Cancer patients are not given enough information

Aug 01, 2008

Two thirds of cancer patients receive little or no information about the survival benefits of having palliative chemotherapy before making a decision about treatment, according to a study published today on bmj.com.

Palliative chemotherapy for patients with advanced cancer has modest survival benefits and there is an expectation in the UK that such patients should be given accurate information so they can give informed consent before starting chemotherapy.

At the advanced stages of cancer, survival gain from palliative chemotherapy treatment tends to be months rather than years.

A study by researchers from the University of Bristol, however, found that in more than two thirds of cases, patients were not given information about the survival benefits of such treatment.

The study, which was funded by Cancer Research UK, was carried out at a large teaching hospital and a district general hospital in the south west of England where 37 patients' cases were considered.

Consultations with oncologists were digitally recorded with each patient, all of whom had advanced forms of cancer. Three common cancers were chosen – colorectal, non-small cell lung, and pancreatic cancer.

The researchers used data from a study of patients' of experiences treatments (ASPECTS) to examine the extent to which survival gain was discussed when patients were offered palliative chemotherapy.

A researcher interviewed each patient before they saw the oncologist, recorded the consultation with the health professional, and then interviewed the patient again within weeks.

During the consultations, there was consistency in informing patients that a cure was not being sought for them, but the amount of information about survival benefit varied considerably.

Information given to patients about survival benefit included: numerical data ("about four weeks"); an idea of timescales ("a few months extra"); vague references ("buy you some time"); or no mention at all.

Only six patients out of 37 were given numerical data about the survival benefits of treatment.

For the majority of consultations observed (26 out of 37), discussion of survival benefit with patients was vague or it was not mentioned at all.

The researchers say there are concerns that the "intrusiveness of unfavourable numbers", in terms of months left to live, can undermine healthcare relationships and destroy hope.

They say: "Giving comprehensible and appropriate information about survival benefit is extremely difficult. In addition, the reluctance to inform patients of the limited survival gain of palliative chemotherapy may be motivated by a desire to 'protect' patients from bad news.

"However, the reluctance to address these difficulties and sensitivities may be hampering patients' ability to make informed decisions about their future treatment."

The researchers say oncologists and cancer teams have to communicate sufficient information to enable patients to make informed decisions based on realistic aspirations, but to do so in a sensitive manner and at the patient's pace.

They also recommend that oncologists receive training in how to communicate relevant information on survival benefits to their patients.

National updated information is needed about the prognosis of advanced cancer and the benefits of palliative chemotherapy as well as decision aids to help patients interpret information, say Daniel Munday and Jane Maher in an accompanying editorial.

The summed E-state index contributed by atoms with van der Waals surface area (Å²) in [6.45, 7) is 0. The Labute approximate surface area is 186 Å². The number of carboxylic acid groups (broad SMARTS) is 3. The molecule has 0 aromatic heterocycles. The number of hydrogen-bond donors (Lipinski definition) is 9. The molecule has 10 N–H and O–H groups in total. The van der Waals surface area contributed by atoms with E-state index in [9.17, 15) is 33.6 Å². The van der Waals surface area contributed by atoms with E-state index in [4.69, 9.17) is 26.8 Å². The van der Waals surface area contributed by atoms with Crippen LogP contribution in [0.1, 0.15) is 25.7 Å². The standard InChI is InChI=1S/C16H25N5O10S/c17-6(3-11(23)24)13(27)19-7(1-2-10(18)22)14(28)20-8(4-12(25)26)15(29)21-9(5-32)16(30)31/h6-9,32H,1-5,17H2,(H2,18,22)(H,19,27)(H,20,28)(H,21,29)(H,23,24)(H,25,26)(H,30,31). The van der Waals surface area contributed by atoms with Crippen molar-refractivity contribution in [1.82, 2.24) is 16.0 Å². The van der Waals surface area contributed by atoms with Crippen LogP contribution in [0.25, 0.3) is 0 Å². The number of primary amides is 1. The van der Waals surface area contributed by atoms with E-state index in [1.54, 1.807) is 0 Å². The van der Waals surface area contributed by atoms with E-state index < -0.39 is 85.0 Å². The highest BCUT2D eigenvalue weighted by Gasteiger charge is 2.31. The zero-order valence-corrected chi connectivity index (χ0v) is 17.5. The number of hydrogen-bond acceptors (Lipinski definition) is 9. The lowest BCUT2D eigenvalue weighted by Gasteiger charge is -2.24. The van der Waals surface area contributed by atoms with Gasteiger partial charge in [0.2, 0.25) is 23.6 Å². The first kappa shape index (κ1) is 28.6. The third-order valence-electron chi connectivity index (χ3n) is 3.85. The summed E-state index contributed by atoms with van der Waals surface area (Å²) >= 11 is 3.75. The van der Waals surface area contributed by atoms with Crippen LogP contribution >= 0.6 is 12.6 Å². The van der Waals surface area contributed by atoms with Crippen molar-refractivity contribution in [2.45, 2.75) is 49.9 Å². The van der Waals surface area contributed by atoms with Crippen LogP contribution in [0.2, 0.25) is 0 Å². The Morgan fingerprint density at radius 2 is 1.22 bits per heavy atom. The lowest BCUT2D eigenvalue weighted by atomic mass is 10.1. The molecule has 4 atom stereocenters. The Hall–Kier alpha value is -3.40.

Source: British Medical Journal

Explore further: SLNB doesn't up survival in melanoma arising in head, neck

add to favorites email to friend print save as pdf

Related Stories

Wireless electronic implants stop staph, then dissolve

Nov 24, 2014

Researchers at Tufts University, in collaboration with a team at the University of Illinois at Champaign-Urbana, have demonstrated a resorbable electronic implant that eliminated bacterial infection in mice ...

Rivers beyond regeneration

Nov 04, 2014

Best-known for his treatment of shell-shock victims in World War I, a new study examines William Rivers' crucial, but often overlooked contributions to the study of human culture – revealing how, late in ...

Identifying the many layers of a bug's design

Oct 03, 2014

(Phys.org) —Lawrence Livermore researchers have discovered additional "coats," or layers, of a bacterium spore found in the human gut that may give clues to how this organism develops, spreads and survives ...

Unraveling cell division

Sep 16, 2014

CRG researchers shed new light on mitosis. The study published in the Journal of Cell Biology describes how Topo 2 disentangles DNA molecules and is essential for proper cell division

Recommended for you

Putting the brakes on cancer

Dec 19, 2014

A study led by the University of Dundee, in collaboration with researchers at our University, has uncovered an important role played by a tumour suppressor gene, helping scientists to better understand how ...

Peanut component linked to cancer spread

Dec 19, 2014

Scientists at the University of Liverpool have found that a component of peanuts could encourage the spread and survival of cancer cells in the body.

User comments : 1

Adjust slider to filter visible comments by rank

Display comments: newest first

E_L_Earnhardt
not rated yet Aug 02, 2008
Aside from not knowing what it is, the small nubber of survivors from ANY treatment, doctors have a lot to share! Surgery, cyroablation, good luck, and prayer work about as well! COOLING, and electronics are hopes for the future!

Please sign in to add a comment. Registration is free, and takes less than a minute. Read more

Click here to reset your password.
Sign in to get notified via email when new comments are made.